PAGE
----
The research investigated the treatment of the Library of Congress Subject Heading “anti-racism” in order to understand its strengths and limitations. The tenets of Critical Race Theory hold that race is a social construction, racism is endemic and institutional. Newer theories of categorization suggest that human categorization does not conform to the classical views of hierarchies and clear boundaries, and that language plays a powerful role in how we construct categories. How can we eliminate racism if we keep using the language of race and don't understand that of anti-racism?
Thus, the research also looked at the origins of the concept and categorization of race. We found that the racial imagination developed in Western Europe and in the United States of America. Anti-racism also developed in these regions and yet, these efforts have not been as successful as we would like them to be. We are developing a new vocabulary, a thesaurus of the major concepts and relationships inherent in the topic of anti-racism should help us. Scriptures from many faith traditions, positive peace, and alternatives to violence community projects along with the research studies and resources of anti-racism scholars provide the word stock. The goal is to help individuals, faith-based and community benefit organizations including libraries and information institutions adapt their anti-racist strategies to build inclusive communities and provide “anti-racist” intellectual access and “just library service.” There is an earlier proof of concept and the adaptation strategies are disseminated through diverse events such as adult education classes and workshops to faith-based, civic, and community groups, besides journal articles, and peer-reviewed conferences. [Full background story here] Two papers have been published.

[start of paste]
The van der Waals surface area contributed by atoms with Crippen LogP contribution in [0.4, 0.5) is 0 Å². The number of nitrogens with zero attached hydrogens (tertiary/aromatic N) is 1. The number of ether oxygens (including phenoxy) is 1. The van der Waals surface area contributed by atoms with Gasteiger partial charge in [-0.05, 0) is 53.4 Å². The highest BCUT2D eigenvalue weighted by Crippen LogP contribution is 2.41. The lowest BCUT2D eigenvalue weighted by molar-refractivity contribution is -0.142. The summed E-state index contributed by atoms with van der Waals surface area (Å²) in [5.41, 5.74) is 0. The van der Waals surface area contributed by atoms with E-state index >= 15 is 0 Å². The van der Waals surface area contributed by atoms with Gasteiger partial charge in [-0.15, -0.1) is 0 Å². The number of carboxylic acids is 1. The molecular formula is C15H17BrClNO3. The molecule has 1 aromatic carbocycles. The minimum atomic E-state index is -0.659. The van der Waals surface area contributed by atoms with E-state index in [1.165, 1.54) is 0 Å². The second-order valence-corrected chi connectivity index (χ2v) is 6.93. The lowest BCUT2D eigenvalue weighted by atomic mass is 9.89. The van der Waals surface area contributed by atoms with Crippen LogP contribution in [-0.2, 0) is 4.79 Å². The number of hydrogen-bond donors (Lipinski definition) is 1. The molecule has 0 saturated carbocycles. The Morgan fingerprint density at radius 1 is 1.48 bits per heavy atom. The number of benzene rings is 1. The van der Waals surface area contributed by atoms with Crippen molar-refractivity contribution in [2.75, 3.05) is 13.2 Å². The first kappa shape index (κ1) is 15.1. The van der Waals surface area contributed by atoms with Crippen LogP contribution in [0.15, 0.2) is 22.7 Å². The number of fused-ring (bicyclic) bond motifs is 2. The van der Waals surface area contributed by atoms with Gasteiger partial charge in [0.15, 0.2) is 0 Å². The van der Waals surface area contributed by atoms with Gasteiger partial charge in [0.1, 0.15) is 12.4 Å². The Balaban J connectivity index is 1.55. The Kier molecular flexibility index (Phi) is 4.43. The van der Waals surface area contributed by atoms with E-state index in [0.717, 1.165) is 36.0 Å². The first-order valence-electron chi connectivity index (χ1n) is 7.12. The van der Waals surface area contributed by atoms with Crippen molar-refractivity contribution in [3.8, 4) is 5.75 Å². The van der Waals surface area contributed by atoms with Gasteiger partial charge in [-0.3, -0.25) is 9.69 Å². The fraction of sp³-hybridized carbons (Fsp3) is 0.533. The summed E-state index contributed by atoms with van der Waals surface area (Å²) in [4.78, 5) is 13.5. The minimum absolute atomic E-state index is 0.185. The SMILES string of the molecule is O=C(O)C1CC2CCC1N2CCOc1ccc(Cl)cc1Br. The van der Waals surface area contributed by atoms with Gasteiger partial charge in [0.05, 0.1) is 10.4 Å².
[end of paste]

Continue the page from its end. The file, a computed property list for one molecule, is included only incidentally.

Dedication: "Libraries are always inclusive, never exclusive." - Cynthia Hurd, a 31-year library employee who died in the Emanuel AME church shooting in June 2015. The Anti-racism Digital Library and International Anti-racism Thesaurus is dedicated to the 9 victims of Emmanuel AME Charleston 2015 shooting: Rev. Sharonda Coleman-Singleton, Cynthia Hurd, Rev. Clementa Pinckney, Rev. Daniel Simmons Sr., Myra Thompson, Tywanza Sanders, Rev. DePayne Middleton-Doctor, Susie Jackson, Ethel Lance.
Funding from the Presbyterian Women of the Synod of Southern California and Hawaii (2015) and the Center for Applied Research on Human Services, San Jose State University (2016) is gratefully acknowledged.
Invitation to Join the ADL:
- Add a link to the library from your LibGuide or Syllabus;
- Use the library to teach Information Literacy;
- Catalog electronic resources using Anti-racism;
- Suggest and Contribute resources;
- Collaborate on one of the following: Collections, Glossary and Thesaurus;
- Test Usability and User Experience;
- Schedule a talk or training;
- Join as a Sponsor/Member.
Fair Use Notice
In accordance with Title 17 U.S.C. section 107, some material on this website is provided for comment, background information, research and/or educational purposes only, without permission from the copyright owner(s), under the "fair use" provisions of the federal copyright laws. These materials may not be distributed for other purposes without permission of the copyright owner(s). In general, the copyright owner is the author of the article. When permissions have been granted, this is noted in the metadata.